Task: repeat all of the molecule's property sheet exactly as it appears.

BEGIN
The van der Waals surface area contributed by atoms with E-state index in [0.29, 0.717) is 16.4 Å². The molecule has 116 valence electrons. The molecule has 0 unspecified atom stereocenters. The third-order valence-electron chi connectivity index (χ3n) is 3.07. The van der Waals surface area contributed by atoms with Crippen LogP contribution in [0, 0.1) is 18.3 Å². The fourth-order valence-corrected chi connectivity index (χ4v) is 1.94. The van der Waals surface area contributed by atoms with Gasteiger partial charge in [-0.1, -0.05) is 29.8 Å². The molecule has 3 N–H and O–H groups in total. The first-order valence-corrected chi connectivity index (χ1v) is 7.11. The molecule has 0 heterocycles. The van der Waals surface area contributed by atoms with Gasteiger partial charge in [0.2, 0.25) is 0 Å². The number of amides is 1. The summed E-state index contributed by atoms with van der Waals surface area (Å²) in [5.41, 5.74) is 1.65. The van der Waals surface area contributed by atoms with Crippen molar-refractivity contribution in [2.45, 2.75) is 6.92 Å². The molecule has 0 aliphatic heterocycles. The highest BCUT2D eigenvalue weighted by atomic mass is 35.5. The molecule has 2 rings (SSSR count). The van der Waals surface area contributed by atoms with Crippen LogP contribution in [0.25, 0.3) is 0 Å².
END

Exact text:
The van der Waals surface area contributed by atoms with E-state index in [0.29, 0.717) is 16.4 Å². The molecule has 116 valence electrons. The molecule has 0 unspecified atom stereocenters. The third-order valence-electron chi connectivity index (χ3n) is 3.07. The van der Waals surface area contributed by atoms with Crippen LogP contribution in [0, 0.1) is 18.3 Å². The fourth-order valence-corrected chi connectivity index (χ4v) is 1.94. The van der Waals surface area contributed by atoms with Gasteiger partial charge in [-0.1, -0.05) is 29.8 Å². The molecule has 3 N–H and O–H groups in total. The first-order valence-corrected chi connectivity index (χ1v) is 7.11. The molecule has 0 heterocycles. The van der Waals surface area contributed by atoms with Gasteiger partial charge in [0.2, 0.25) is 0 Å². The number of amides is 1. The summed E-state index contributed by atoms with van der Waals surface area (Å²) in [5.41, 5.74) is 1.65. The van der Waals surface area contributed by atoms with Crippen molar-refractivity contribution in [2.45, 2.75) is 6.92 Å². The molecule has 0 aliphatic heterocycles. The highest BCUT2D eigenvalue weighted by atomic mass is 35.5. The molecule has 2 rings (SSSR count). The van der Waals surface area contributed by atoms with Crippen LogP contribution in [0.25, 0.3) is 0 Å².